Martin Wachs, professor emeritus of urban planning, spoke to the Orange County Register about the prospect of converting carpool lanes to toll lanes on Orange County freeways. Seventy-seven percent of Orange County carpool lanes don’t meet the federal law’s requirement to move at a speed of 45 mph or faster. Turning carpool lanes into toll lanes would help unclog the flow of traffic because drivers willing to pay for access would move out of the general-purpose lanes, Wachs explained. “In every case, the facility is carrying more people than it would have had the lane either been not tolled at all, or remained a high-occupancy-vehicle lane alone.”
Michael Manville, associate professor of urban planning, spoke to LAist about LA Metro’s plans to study toll lanes on the 405. Manville said he is not surprised toll lanes are being considered — he is surprised it took this long, since Metro express lanes on other freeways generate a lot of money. “It’s really one of Metro’s most successful programs, honestly, and so we should not be surprised or upset that they want to expand it,” he said. Manville predicted that winning public support for the tolls will be a challenge. “Yes, we pay taxes right now to provide the roads,” he said, but “saying that because we’ve already paid to bring the road into existence we shouldn’t use prices to manage it is sort of like saying once you have paid to build a house you shouldn’t be able to sell it at a price.”
Michael Manville, associate professor of urban planning, spoke to ABC7 News about a proposal to add toll lanes to the 405 Freeway. If approved by the Metropolitan Transit Authority, the lanes would be open to drivers in 2027, in time for the 2028 Summer Olympics in Los Angeles. Manville acknowledged that the toll lanes would be likely to draw opposition, as “a lot of people are very accustomed to the road being free.” But he added, “The only thing anyone has ever found that actually reduces congestion is using prices on the roads. So if we are serious about reducing congestion, something like this is what we have to do.” Manville is on the research faculty of the Institute of Transportation Studies at UCLA Luskin.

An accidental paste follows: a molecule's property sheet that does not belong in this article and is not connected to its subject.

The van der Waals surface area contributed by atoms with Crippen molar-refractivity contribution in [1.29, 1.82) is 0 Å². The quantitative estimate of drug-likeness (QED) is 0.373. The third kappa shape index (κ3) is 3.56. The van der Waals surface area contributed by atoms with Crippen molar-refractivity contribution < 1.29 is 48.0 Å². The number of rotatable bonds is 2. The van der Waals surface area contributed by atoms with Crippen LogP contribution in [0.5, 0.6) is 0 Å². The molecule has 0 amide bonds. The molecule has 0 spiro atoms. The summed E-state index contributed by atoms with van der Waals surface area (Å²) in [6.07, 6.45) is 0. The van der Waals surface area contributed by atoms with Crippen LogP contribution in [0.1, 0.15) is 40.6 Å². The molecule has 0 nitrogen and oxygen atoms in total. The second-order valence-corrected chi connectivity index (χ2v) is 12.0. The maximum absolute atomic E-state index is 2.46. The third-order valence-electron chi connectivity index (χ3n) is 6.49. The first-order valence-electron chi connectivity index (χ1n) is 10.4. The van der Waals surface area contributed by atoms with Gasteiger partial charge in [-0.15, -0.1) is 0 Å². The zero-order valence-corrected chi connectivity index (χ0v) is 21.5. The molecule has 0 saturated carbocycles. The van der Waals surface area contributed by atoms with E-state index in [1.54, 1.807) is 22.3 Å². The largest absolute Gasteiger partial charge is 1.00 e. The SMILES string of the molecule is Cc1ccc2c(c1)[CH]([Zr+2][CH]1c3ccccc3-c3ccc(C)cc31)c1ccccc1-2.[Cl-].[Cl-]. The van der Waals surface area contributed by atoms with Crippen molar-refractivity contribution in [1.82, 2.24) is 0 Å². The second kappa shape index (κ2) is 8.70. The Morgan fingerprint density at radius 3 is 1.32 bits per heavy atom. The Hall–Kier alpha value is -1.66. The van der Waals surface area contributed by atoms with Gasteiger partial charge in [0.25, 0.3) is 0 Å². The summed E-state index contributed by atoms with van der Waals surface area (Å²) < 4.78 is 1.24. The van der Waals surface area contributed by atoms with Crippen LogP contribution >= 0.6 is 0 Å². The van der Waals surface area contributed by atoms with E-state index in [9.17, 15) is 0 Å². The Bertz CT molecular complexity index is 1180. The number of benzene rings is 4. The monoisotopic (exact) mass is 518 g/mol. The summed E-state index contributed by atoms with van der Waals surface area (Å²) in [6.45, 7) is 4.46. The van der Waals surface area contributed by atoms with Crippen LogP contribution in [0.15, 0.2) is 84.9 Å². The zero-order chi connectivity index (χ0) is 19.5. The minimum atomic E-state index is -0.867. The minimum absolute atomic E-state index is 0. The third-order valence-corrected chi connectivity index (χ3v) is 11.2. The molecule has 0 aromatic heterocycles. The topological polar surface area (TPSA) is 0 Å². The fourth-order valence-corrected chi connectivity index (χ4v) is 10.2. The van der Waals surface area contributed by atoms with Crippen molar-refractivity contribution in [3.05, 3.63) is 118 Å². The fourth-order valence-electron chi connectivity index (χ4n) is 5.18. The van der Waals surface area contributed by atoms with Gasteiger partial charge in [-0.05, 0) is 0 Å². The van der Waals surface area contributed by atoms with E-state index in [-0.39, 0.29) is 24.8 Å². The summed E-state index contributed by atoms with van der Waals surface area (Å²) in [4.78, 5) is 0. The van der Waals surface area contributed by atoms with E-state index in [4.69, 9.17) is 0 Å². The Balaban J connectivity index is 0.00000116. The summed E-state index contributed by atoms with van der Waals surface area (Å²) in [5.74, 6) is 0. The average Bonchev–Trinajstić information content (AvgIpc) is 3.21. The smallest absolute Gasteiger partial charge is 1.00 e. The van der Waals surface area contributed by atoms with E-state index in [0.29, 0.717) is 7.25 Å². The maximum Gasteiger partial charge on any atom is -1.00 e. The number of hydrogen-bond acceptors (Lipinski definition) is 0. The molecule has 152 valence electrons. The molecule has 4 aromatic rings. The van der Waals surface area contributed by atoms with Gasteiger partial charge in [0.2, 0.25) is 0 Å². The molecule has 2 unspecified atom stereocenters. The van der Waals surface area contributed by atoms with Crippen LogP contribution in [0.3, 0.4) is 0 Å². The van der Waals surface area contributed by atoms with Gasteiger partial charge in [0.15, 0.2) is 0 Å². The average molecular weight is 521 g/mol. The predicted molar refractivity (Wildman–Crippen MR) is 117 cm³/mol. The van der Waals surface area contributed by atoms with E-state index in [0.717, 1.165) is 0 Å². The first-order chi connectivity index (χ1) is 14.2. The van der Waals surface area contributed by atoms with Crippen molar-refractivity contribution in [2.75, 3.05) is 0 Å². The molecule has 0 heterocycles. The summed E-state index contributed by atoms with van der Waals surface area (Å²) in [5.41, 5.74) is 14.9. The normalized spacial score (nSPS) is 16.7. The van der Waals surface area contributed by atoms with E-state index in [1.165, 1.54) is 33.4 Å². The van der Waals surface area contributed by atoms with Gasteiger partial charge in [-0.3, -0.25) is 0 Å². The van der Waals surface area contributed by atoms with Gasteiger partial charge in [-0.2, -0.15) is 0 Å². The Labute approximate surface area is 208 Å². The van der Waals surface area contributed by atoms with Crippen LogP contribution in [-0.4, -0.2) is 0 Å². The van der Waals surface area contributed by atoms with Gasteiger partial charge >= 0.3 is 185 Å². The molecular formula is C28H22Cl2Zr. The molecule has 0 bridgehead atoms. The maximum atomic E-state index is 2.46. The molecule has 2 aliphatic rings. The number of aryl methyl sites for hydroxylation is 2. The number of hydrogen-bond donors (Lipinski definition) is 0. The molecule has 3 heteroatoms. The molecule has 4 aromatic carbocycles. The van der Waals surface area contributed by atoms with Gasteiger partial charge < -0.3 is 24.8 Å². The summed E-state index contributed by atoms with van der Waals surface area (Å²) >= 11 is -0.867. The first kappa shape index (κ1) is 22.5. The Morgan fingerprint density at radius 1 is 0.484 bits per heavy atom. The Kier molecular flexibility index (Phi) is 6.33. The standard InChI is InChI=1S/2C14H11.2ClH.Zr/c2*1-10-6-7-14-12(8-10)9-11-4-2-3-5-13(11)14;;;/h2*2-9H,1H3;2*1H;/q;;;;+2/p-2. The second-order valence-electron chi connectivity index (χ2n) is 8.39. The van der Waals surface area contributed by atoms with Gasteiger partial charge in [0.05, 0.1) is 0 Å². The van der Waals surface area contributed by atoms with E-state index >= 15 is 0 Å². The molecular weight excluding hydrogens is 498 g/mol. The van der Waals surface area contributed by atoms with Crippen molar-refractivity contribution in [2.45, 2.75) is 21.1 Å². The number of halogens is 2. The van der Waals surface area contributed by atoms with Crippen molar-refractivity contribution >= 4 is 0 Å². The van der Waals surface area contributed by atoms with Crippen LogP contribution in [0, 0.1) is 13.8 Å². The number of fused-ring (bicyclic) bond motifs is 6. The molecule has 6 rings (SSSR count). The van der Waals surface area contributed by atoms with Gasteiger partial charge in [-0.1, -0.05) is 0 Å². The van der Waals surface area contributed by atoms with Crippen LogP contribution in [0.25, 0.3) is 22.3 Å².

Associate Professor of Urban Planning Michael Manville told NPR Utah that public transportation improvements may not be enough to solve a congestion problem in the state’s Cottonwood ski resort area. Utah transit officials recently upgraded the area’s bus service in an effort to reduce traffic during the winter ski season. The officials predicted that the improvements, including an increased number of trips, faster service between routes and more seat space, will increase bus ridership by at least 25 percent. However, Manville pointed out that, while improved public transit is a positive step, it’s not necessarily going to solve the problem. “At its best, public transportation offers people the chance to avoid the headache of driving in traffic,” he explained, “but it has never been demonstrated to actually reduce congestion.” According to Manville, “The textbook solution is a toll on the road based on the level of demand for it.”
Brian D. Taylor, director of the Institute of Transportation Studies at UCLA Luskin, spoke to KCRW’s Greater L.A. about shelved plans to expand the 710 Freeway through the San Gabriel Valley. Taylor, a professor of urban planning, said the project was one of many freeway expansion proposals to face opposition. The major difference, he said, was that much of the 710 project was completed. “The dilemma we have is, as we built fewer and fewer of the projects that were to be the planned network, we ended up making the freeways that were built larger and larger,” disrupting surrounding communities, Taylor said. Now that the freeway will not be extended on land that had been procured, officials have an opportunity to develop an already built-up area, he added. “The larger nut to crack, which is how not to have chronic congestion, probably doesn’t lie in building more of these kinds of highways,” Taylor concluded.